Archive for May 2014
Those who recognise the illusory nature of the forms, forces and actions in the world and wish to find salvation through identification with the Supreme, have often resorted to the simplest response; namely, abandon life and action and the working of desire, focus on the silent, immutable Self of existence, and essentially “cut the knot” of the problem. This approach is the basis of the various meditation or retreat based paths toward salvation.
Others take the approach that action of some sort is necessary, but that there are those actions that are to be considered better than others, and in particular certain types of action, such as undertaking warfare, are to be strictly avoided. Within the context of this implied hierarchy of action, salvation is possible. This is the path that is generally considered to be salvation through “good works”.
The Gita takes an approach that avoids both of these…
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Sri Aurobindo, in his magnum opus The Life Divine resolves the contradiction between the way of the ascetic and the creed of the materialist by declaring that the Truth of existence incorporates the ideals sought by each in a unifed whole which he called “Reality Omnipresent”.
There are certain traditions in the Buddhists Tantra, particularly the Mahamudra, Dzogchen, the “great symbol” that recognize that Samsara, the world of multiplicity, the illusory world operating on the principle of desire, and Nirvana, the world of unity and absence of desire, are both present “here”.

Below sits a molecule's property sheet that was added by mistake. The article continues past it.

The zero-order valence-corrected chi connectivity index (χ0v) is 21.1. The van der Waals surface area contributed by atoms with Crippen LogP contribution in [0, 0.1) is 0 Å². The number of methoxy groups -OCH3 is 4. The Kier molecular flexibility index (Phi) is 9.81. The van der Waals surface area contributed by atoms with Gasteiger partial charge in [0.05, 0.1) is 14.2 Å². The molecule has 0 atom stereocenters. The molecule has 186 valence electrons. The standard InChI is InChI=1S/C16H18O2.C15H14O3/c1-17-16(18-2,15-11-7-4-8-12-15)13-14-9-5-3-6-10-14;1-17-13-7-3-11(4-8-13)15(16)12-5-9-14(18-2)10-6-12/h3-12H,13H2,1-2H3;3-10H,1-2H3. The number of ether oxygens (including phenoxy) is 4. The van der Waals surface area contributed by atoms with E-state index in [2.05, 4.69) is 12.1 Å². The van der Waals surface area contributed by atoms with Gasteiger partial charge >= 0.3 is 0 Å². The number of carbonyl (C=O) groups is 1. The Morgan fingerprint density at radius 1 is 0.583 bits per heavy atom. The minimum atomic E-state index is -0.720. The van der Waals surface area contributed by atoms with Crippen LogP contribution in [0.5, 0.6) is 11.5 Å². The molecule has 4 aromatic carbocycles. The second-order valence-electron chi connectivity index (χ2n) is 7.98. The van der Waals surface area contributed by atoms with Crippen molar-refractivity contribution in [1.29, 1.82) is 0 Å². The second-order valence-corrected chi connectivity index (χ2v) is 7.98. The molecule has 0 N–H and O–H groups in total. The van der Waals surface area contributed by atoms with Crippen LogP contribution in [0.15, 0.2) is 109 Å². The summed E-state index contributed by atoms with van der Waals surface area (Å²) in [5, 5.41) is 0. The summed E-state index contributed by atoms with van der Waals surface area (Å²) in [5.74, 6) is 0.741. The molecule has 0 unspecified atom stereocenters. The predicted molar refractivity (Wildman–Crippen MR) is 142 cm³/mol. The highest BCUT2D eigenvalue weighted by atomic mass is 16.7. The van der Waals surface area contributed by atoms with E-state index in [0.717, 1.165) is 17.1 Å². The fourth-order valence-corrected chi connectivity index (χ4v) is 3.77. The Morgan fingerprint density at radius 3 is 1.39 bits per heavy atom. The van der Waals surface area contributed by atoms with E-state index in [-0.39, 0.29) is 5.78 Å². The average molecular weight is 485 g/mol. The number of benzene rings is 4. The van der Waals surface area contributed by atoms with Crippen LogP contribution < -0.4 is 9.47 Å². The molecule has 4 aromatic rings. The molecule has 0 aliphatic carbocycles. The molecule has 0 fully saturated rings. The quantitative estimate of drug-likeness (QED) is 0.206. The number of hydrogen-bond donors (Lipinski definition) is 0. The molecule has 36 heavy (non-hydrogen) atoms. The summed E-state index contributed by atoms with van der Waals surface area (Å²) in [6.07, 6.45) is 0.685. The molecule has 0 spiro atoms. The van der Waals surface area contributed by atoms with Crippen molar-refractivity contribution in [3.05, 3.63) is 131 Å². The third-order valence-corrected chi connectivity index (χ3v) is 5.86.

The Gita itself integrates the Upanishadic dicta of “One Without a Second” and “All This is the Brahman” by its unwavering focus on the Oneness of all existence. The Gita does not recognize the apparent duality as being ultimately real. Whatever the apparent differences, the Divine Spirit occupies the world, makes up the entire multiplicity of forms and…
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The Gita applies the paradigm of thesis–antithesis–synthesis in addressing the apparent contradictions between the status of the Akshara Purusha, silent, immobile, unaffected by life in the world, and that of the Kshara Purusha, involved in the activities of Nature, and apparently bound by desire and the action o the Gunas and suffering as a result. The Gita proposes another status, called the Purushottama, which incorporates both that of the Akshara and the Kshara, and finds in that new status the reconciling principle that allows them to be seen as complementary aspects, not contradictory and irreconcilable opposites.
As long as the soul is totally immersed in and involved in the actions of the Gunas of Nature, it cannot attain to the status of the Purushottama which would liberate it from its bondage to nature. Those who recognize this have tended in the past to focus on attainment of the status of…
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Liberation in the Gita’s view is an inward state of awareness that is above the action of the Gunas, not bound by them, although the individual still participates in their action in the world. Arjuna therefore wants to know how one can recognize such an individual. What is the distinguishing set of characteristics that signify someone who is “above the Gunas” as opposed to someone who remains bound by their action.